According to the report above cited, I 161 academies and colleges for colored youth in the United States reported. The total number enrolled was 42,328, of which 2,492 were reported in collegiate grades, 13,669 in secondary grades and 26,167 in elementary grades. Even in these colored colleges less than 6 per cent of the students are pursuing collegiate courses. Of these, perhaps not more than 2 per cent are pursuing a college course equal to that offered at Howard. Nearly two thirds of the total enrollment in these colored colleges are receiving elementary instruction in the three R's. Classified by courses of study, 1,711—217 in a million—were taking the classical course; 1,200—150 in a million—the scientific; 4,449—555 to the million—the normal course in preparation for teaching; 1,285—160 in a million—professional courses; 9,724 the English course, and 244 the business course. In each of these courses the colored race has only about one fifth or one sixth of its quota. Is there anything in these figures to alarm the nation?
About one third of the total number of students in these 161 colored schools and colleges are taking industrial training. When we consider the great demand for educated colored ministers, teachers and physicians, and the quick reward for ability in these lines, on the one hand, and the exclusiveness of some trade-unions in shutting out colored workmen, on the other, the wonder is that one third of the total number of colored youth in these schools have chosen the industrial course. For it is by no means certain that they will be allowed to work at their trades after they have learned them.
The number of colored students who have had even a smattering of the higher education has been shown to be ridiculously small, and the total number of colored graduates with the college degree proper does not at the most liberal estimate exceed one thousand. Many of them are dead. Of the number now living, almost every one can be located in some useful and uplifting employment as ministers, teachers, physicians, lawyers, business men, or as wives presiding over nappy, prosperous, cultured homes which white persons seldom enter except on business. Our critics seem to know nothing of these homes, which, as a rule, are owned by their occupants. For the most part these homes are scattered throughout the South, and are centers of culture and refinement that elevate the moral and social status of the entire community.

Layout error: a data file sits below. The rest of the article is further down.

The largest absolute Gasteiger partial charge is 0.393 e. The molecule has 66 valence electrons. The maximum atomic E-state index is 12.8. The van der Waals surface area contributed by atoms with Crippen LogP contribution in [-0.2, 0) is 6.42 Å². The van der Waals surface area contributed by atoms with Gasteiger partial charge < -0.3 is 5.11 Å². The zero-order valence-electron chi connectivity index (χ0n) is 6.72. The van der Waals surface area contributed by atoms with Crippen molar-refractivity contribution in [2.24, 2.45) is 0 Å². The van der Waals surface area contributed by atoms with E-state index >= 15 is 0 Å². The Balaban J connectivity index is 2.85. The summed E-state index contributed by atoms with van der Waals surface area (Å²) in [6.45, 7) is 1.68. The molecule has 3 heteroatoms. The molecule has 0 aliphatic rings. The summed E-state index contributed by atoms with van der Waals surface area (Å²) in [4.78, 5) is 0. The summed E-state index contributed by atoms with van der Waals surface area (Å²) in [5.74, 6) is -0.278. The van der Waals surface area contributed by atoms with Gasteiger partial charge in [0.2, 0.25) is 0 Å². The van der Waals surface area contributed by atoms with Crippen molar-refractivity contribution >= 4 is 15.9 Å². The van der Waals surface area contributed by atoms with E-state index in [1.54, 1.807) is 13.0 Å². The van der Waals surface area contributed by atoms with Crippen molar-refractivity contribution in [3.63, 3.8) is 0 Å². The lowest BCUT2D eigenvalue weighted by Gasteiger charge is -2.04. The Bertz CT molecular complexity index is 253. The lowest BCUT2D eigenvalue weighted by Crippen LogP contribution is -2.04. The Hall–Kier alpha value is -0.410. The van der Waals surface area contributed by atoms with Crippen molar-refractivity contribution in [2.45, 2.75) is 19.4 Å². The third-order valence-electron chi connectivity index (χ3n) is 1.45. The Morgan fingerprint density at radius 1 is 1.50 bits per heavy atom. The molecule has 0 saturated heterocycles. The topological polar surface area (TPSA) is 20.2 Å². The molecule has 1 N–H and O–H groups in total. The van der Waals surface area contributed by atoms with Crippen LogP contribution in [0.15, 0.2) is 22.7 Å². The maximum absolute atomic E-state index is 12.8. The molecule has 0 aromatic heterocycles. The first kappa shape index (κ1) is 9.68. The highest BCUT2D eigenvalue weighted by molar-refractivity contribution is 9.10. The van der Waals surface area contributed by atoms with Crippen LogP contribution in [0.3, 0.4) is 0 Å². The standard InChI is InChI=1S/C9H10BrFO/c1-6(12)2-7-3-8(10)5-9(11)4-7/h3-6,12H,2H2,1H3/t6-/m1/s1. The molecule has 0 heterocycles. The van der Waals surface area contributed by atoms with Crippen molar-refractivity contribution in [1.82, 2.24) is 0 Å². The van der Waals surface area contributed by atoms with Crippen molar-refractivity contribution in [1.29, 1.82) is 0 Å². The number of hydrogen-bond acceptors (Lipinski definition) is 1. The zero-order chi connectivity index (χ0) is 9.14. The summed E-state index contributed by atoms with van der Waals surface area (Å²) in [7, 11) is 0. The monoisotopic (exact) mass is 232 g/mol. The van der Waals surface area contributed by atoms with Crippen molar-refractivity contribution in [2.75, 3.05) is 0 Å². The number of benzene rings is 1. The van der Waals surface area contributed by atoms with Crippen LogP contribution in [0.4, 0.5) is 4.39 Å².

To deprive the youth of the colored race of the higher education is to deprive them of all the nobler incentives to study, to sacrifice, to struggle to get an education. Every thoughtful person knows that these incentives are necessary for the white race; they are equally necessary for the colored race. Neither the white youth nor the colored, in large numbers, will toil and struggle and apply himself to get an education, unless he sees that education brings power and a better living to its possessors.
The colored race, like every other part of our population, needs all kinds of education. It is a sheer fallacy and a grievous wrong to them to hold all of them down to the rudiments of an education, with industrial training. All can not profit by the industrial training any more than all can profit by the higher training. There is no conflict between the advocates of industrial training and the higher education. Both are right. Both are good in their respective spheres. At any rate, it is not necessary to disparage the magnificent achievements of colored persons who have received the higher training to make an argument in favor of training all of them in the manual trades, or to justify their elimination from politics.
|Andrew F. Hilger,|
|Washington, D. C.|